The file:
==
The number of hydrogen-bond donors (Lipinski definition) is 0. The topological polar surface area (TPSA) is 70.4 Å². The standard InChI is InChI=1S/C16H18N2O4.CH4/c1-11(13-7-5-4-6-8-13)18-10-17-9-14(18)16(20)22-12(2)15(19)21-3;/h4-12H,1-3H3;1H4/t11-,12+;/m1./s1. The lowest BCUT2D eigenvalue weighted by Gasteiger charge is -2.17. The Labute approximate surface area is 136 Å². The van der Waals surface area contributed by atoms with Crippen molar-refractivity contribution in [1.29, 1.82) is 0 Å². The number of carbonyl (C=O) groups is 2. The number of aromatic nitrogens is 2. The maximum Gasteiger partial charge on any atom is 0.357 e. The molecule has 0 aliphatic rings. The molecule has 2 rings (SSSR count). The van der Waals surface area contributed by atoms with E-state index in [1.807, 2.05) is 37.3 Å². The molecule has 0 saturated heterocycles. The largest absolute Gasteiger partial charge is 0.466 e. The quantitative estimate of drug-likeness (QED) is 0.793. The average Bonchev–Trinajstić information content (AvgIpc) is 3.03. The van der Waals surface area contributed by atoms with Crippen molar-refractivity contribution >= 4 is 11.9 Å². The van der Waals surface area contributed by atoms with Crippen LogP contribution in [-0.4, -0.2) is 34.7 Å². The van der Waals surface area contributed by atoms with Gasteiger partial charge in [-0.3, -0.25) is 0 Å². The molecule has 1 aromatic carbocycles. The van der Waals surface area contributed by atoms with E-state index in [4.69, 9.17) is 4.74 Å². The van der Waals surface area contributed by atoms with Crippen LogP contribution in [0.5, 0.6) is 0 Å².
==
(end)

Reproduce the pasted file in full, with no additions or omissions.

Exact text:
The number of hydrogen-bond donors (Lipinski definition) is 0. The topological polar surface area (TPSA) is 70.4 Å². The standard InChI is InChI=1S/C16H18N2O4.CH4/c1-11(13-7-5-4-6-8-13)18-10-17-9-14(18)16(20)22-12(2)15(19)21-3;/h4-12H,1-3H3;1H4/t11-,12+;/m1./s1. The lowest BCUT2D eigenvalue weighted by Gasteiger charge is -2.17. The Labute approximate surface area is 136 Å². The van der Waals surface area contributed by atoms with Crippen molar-refractivity contribution in [1.29, 1.82) is 0 Å². The number of carbonyl (C=O) groups is 2. The number of aromatic nitrogens is 2. The maximum Gasteiger partial charge on any atom is 0.357 e. The molecule has 0 aliphatic rings. The molecule has 2 rings (SSSR count). The van der Waals surface area contributed by atoms with E-state index in [1.807, 2.05) is 37.3 Å². The molecule has 0 saturated heterocycles. The largest absolute Gasteiger partial charge is 0.466 e. The quantitative estimate of drug-likeness (QED) is 0.793. The average Bonchev–Trinajstić information content (AvgIpc) is 3.03. The van der Waals surface area contributed by atoms with Crippen molar-refractivity contribution >= 4 is 11.9 Å². The van der Waals surface area contributed by atoms with Crippen LogP contribution in [-0.4, -0.2) is 34.7 Å². The van der Waals surface area contributed by atoms with Gasteiger partial charge in [-0.3, -0.25) is 0 Å². The molecule has 1 aromatic carbocycles. The van der Waals surface area contributed by atoms with E-state index in [4.69, 9.17) is 4.74 Å². The van der Waals surface area contributed by atoms with Crippen LogP contribution in [0.5, 0.6) is 0 Å².